Then there are those that argue sex selection is a slippery slope towards ‘designer babies’. The technical term for this, eugenics, allows features such as eye colour, height and intelligence to be chosen prior to conception. I don’t think anybody who is arguing the case for sex selection is suggesting we go as far as eugenics – that is a different argument altogether. Although an event held at The Australian Forum for Live Debate last week argued the case for and against designer babies. The audience was polled prior to the debate and after, with more than 27% of the undecided audience swinging towards the pro argument by the end of the debate. Perhaps this is a conversation for me to tackle in a future post.
Many people don’t care about the sex of their children – most just want a healthy baby; there are few surprises in life and for many, this is one they are happy to accept. But most people that do care about the gender of their future baby are the ones that already have two, three or four children of one sex, and are desperate for a boy (or vice versa).
So what needs to happen for sex selection to be legalised in Australia? Demand from the community will be the clincher.
If you are like me and support the move for legalised sex selection for family balancing reasons, let us know your thoughts here. Do you or someone you know wish to choose the sex of your future children, and for what reason….family balancing?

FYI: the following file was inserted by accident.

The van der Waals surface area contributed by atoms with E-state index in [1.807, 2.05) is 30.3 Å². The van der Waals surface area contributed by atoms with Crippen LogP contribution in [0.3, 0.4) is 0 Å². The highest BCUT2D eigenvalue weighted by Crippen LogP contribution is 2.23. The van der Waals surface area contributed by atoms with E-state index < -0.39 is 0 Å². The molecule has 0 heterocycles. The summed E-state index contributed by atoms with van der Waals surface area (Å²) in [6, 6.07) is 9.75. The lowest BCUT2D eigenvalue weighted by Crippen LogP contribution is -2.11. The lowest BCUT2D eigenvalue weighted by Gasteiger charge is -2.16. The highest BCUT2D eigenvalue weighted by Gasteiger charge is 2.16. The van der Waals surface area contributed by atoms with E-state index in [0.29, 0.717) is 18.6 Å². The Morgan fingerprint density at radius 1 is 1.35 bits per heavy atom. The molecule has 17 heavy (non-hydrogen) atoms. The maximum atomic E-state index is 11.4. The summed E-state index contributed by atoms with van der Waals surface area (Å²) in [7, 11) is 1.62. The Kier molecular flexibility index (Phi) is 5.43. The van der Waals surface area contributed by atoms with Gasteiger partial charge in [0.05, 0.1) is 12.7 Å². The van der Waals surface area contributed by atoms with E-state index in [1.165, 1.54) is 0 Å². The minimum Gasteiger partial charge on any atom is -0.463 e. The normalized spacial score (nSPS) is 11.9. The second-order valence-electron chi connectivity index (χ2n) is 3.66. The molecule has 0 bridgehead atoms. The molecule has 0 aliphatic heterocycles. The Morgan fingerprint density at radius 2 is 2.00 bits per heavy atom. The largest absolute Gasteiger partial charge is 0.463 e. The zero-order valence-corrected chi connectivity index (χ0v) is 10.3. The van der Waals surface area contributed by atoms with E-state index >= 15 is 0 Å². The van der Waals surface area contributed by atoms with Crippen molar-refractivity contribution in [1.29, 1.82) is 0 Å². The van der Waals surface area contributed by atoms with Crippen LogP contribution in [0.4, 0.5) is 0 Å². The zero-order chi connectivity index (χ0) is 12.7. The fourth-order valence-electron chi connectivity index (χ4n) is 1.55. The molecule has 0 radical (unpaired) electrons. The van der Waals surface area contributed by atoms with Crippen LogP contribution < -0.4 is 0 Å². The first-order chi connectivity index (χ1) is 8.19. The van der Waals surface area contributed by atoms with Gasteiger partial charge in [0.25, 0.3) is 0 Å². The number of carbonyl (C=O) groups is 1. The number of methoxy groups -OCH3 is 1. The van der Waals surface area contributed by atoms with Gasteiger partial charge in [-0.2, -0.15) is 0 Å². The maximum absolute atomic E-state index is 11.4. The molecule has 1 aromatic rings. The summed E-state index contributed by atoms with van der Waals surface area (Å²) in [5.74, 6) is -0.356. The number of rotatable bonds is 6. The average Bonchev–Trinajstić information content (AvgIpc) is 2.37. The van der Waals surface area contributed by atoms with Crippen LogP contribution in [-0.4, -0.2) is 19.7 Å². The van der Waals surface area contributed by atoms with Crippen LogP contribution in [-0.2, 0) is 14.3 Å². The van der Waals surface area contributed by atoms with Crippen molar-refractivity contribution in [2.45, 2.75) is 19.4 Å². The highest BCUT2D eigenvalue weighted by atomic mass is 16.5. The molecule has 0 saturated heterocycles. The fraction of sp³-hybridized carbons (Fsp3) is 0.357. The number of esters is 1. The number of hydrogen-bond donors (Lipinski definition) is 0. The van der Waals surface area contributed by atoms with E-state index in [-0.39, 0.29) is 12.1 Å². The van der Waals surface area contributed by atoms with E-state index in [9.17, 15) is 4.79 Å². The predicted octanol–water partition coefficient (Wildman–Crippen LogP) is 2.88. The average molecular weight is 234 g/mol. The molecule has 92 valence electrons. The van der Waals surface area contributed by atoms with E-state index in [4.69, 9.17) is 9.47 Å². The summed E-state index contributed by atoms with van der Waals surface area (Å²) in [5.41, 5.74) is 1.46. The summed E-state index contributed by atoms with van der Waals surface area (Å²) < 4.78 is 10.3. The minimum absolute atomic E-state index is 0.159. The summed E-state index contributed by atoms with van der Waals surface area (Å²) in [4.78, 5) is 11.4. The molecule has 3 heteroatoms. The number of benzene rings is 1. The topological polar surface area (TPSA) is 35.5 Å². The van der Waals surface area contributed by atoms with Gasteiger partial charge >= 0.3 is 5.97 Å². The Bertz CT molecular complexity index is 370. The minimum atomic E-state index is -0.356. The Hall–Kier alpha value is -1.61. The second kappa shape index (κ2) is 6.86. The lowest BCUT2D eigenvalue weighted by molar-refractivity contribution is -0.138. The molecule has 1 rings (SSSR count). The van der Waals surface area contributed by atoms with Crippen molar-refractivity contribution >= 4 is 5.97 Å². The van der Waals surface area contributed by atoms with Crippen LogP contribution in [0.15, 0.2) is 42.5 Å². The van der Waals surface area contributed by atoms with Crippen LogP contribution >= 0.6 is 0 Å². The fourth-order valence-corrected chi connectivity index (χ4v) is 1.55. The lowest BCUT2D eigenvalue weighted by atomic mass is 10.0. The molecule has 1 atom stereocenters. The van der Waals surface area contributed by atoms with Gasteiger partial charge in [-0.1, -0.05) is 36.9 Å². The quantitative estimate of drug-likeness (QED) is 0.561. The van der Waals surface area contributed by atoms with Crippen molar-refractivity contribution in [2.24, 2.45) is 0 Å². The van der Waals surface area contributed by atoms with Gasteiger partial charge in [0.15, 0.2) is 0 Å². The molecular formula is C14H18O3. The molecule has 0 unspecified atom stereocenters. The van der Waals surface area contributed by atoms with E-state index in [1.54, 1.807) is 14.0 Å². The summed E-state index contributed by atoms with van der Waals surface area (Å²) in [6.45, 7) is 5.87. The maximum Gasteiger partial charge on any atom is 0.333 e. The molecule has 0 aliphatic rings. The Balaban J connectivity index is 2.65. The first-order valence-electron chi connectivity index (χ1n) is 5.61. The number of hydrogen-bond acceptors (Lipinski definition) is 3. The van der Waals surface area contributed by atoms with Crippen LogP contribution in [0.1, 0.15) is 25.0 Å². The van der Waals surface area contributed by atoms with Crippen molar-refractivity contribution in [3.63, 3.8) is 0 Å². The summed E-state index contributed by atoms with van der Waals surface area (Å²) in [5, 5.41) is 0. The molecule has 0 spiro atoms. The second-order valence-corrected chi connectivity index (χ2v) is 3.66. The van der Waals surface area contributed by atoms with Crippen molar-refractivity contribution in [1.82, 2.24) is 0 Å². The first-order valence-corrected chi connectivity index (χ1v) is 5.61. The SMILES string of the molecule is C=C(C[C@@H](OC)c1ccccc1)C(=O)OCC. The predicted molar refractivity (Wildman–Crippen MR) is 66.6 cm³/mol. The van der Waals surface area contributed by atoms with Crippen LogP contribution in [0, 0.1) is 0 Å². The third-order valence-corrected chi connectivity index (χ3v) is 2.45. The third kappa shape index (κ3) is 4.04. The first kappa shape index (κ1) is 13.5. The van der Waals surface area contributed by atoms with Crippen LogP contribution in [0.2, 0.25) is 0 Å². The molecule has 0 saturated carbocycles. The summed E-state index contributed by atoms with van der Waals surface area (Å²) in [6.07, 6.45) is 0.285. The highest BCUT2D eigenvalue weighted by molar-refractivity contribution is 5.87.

Watch a recent episode on the SBS Insight program regarding 'Designing Babies' where Dr David Molloy was a guest.
Professor Michael Chapman adds:
"I recently appeared on Channel 7's The Morning Show to talk about the increasing number of Australian's travelling overseas for Preimplantation Genetic Diagnosis (PGD); specifically to choose the sex of their baby.
Sex selection for family balancing is an option most commonly considered by Australian families who have a number of children of the same sex, rather than those trying for their first child.
As David's blog explains in more detail, in Australia, fertility clinics are tightly regulated, and National Health and Medical Research Council guidelines state that we cannot use PGD for sex selection family balancing; only for medical reasons (for example, in diagnosing conditions including haemophilia).
The key issues for families considering travelling overseas for PGD include how they will look after their other children (in most cases), and what expenses they will incur as a result.
They also need to consider how they choose their overseas fertility clinic. I would strongly advise they speak to an Australian fertility specialist first, to see if they have knowledge of the doctors and clinics overseas that offer this service.
Patients also need to consider how many patient cycles the overseas clinic undertakes in a year, and what their success rates are."
The National Health and Medical Research Council (NHMRC) is calling for public submissions on its draft guidelines that would potentially allow gender selection for non-medical reasons when undergoing assisted reproductive technology. Find out how to have your say on the NHMRC website »